For several years, I have used and recommended AVG Anti-virus (my review of the latest version, and why you need it, is here). It uses much less of your system’s resources than Norton, and it does a very good job of detecting and removing viruses and spyware.
Even the best make mistakes sometimes. Earlier this month, AVG incorrectly identified a file called “user32.dll” as containing a couple of viruses. When this came up on the screen, the user was instructed to delete the file. The only problem was, this was not a virus – it was a legitimate Windows file. For those that deleted the file, the solution was to boot from the original installation CD/DVD that came with your computer and run the “Repair” option. For most people it was a fairly simple fix (and the problem was not widespread to start with, since AVG caught and fixed the problem in the next update).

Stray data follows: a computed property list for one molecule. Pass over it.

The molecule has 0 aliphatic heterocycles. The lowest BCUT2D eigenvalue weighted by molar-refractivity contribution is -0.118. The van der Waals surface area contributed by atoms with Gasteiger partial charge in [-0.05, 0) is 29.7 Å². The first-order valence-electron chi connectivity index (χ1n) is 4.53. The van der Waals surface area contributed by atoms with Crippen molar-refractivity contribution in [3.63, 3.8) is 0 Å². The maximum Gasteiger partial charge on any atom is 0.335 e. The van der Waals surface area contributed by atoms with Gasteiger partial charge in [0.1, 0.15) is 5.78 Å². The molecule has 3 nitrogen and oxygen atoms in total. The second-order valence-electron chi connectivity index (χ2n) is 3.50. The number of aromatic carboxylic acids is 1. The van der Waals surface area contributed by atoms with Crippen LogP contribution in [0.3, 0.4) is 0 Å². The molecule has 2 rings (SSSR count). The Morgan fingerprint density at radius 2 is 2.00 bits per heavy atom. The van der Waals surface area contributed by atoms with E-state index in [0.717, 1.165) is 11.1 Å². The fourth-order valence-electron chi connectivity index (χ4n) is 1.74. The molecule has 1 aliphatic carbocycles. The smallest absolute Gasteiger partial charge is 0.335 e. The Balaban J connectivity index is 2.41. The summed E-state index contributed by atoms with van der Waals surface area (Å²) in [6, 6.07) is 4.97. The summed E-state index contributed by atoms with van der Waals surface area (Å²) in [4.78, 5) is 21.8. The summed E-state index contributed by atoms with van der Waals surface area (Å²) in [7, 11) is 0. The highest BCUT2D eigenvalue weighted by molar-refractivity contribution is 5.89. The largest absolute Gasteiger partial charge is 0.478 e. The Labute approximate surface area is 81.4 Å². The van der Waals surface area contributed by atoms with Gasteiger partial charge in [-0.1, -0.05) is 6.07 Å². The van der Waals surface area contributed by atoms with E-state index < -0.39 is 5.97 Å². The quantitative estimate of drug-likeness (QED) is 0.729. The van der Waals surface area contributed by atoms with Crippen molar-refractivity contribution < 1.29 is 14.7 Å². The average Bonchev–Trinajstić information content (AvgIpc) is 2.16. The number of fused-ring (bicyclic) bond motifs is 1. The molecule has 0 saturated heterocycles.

AVG has apologized for any problems this mistake caused. Here’s what we can learn from this:
1. When you buy a new computer, always get the Windows Installation CD/DVD. You might need it.
2. Make sure you have an automated backup system in place, because the unexpected can happen and will happen. I have set this up for many of my clients, and I can do it remotely. Once this is in place, you don’t have to worry about remembering to do a backup – it will be done every day automatically. Don’t risk losing your documents and your irreplaceable pictures!
This week’s video shows that driving a golf cart isn’t as easy as it looks: